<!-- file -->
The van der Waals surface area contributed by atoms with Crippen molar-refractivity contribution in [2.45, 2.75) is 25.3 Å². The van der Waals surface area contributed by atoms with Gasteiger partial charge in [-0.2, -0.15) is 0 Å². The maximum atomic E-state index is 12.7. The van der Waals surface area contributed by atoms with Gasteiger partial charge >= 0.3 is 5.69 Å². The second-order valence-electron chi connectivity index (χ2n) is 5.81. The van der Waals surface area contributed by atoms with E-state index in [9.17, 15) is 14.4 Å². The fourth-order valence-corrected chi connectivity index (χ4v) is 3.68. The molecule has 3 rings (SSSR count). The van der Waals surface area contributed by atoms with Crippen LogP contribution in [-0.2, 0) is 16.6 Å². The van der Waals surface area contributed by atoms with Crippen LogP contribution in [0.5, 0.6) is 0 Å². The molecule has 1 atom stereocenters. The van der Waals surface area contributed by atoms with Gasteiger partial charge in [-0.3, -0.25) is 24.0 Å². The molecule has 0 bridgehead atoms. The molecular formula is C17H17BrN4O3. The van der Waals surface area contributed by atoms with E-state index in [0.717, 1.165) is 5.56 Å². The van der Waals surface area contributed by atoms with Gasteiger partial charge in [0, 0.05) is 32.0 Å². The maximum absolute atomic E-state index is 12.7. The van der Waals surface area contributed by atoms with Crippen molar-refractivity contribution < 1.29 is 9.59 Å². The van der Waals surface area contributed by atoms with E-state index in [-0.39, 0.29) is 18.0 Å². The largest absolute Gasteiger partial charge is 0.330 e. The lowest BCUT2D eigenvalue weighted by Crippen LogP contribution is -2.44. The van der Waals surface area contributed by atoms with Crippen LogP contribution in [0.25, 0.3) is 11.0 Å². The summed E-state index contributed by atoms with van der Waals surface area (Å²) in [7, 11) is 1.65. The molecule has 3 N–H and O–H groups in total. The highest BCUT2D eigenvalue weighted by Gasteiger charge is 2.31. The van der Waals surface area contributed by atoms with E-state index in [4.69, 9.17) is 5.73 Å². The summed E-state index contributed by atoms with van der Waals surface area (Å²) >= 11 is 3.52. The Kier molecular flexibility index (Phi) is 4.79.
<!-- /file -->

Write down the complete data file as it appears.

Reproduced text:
The van der Waals surface area contributed by atoms with Crippen molar-refractivity contribution in [2.45, 2.75) is 25.3 Å². The van der Waals surface area contributed by atoms with Gasteiger partial charge in [-0.2, -0.15) is 0 Å². The maximum atomic E-state index is 12.7. The van der Waals surface area contributed by atoms with Gasteiger partial charge >= 0.3 is 5.69 Å². The second-order valence-electron chi connectivity index (χ2n) is 5.81. The van der Waals surface area contributed by atoms with E-state index in [9.17, 15) is 14.4 Å². The fourth-order valence-corrected chi connectivity index (χ4v) is 3.68. The molecule has 3 rings (SSSR count). The van der Waals surface area contributed by atoms with Crippen LogP contribution in [-0.2, 0) is 16.6 Å². The van der Waals surface area contributed by atoms with Crippen LogP contribution in [0.5, 0.6) is 0 Å². The molecule has 1 atom stereocenters. The van der Waals surface area contributed by atoms with Gasteiger partial charge in [-0.3, -0.25) is 24.0 Å². The molecule has 0 bridgehead atoms. The molecular formula is C17H17BrN4O3. The van der Waals surface area contributed by atoms with E-state index in [0.717, 1.165) is 5.56 Å². The van der Waals surface area contributed by atoms with Gasteiger partial charge in [0, 0.05) is 32.0 Å². The maximum absolute atomic E-state index is 12.7. The van der Waals surface area contributed by atoms with Crippen molar-refractivity contribution < 1.29 is 9.59 Å². The van der Waals surface area contributed by atoms with E-state index in [-0.39, 0.29) is 18.0 Å². The largest absolute Gasteiger partial charge is 0.330 e. The lowest BCUT2D eigenvalue weighted by Crippen LogP contribution is -2.44. The van der Waals surface area contributed by atoms with Crippen LogP contribution in [0.25, 0.3) is 11.0 Å². The summed E-state index contributed by atoms with van der Waals surface area (Å²) in [7, 11) is 1.65. The molecule has 3 N–H and O–H groups in total. The highest BCUT2D eigenvalue weighted by Gasteiger charge is 2.31. The van der Waals surface area contributed by atoms with E-state index in [4.69, 9.17) is 5.73 Å². The summed E-state index contributed by atoms with van der Waals surface area (Å²) >= 11 is 3.52. The Kier molecular flexibility index (Phi) is 4.79.